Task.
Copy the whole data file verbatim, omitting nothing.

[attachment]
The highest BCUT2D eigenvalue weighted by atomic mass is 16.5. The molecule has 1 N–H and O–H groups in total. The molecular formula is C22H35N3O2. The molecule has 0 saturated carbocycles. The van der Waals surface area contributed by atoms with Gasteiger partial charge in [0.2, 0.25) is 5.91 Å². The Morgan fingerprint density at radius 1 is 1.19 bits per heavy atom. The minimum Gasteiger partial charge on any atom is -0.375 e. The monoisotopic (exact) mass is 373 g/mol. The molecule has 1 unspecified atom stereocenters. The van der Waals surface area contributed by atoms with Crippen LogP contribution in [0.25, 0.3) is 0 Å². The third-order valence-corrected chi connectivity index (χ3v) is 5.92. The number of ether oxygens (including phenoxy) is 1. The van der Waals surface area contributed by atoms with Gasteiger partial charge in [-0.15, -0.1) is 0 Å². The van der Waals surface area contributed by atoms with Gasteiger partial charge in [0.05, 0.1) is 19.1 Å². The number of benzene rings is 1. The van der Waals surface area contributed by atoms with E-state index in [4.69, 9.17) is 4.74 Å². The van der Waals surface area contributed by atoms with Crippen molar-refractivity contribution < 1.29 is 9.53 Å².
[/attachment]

The highest BCUT2D eigenvalue weighted by atomic mass is 16.5. The molecule has 1 N–H and O–H groups in total. The molecular formula is C22H35N3O2. The molecule has 0 saturated carbocycles. The van der Waals surface area contributed by atoms with Gasteiger partial charge in [0.2, 0.25) is 5.91 Å². The Morgan fingerprint density at radius 1 is 1.19 bits per heavy atom. The minimum Gasteiger partial charge on any atom is -0.375 e. The monoisotopic (exact) mass is 373 g/mol. The molecule has 1 unspecified atom stereocenters. The van der Waals surface area contributed by atoms with Crippen LogP contribution in [0.25, 0.3) is 0 Å². The third-order valence-corrected chi connectivity index (χ3v) is 5.92. The number of ether oxygens (including phenoxy) is 1. The van der Waals surface area contributed by atoms with Gasteiger partial charge in [-0.15, -0.1) is 0 Å². The van der Waals surface area contributed by atoms with Gasteiger partial charge in [0.05, 0.1) is 19.1 Å². The number of benzene rings is 1. The van der Waals surface area contributed by atoms with E-state index in [4.69, 9.17) is 4.74 Å². The van der Waals surface area contributed by atoms with Crippen molar-refractivity contribution < 1.29 is 9.53 Å².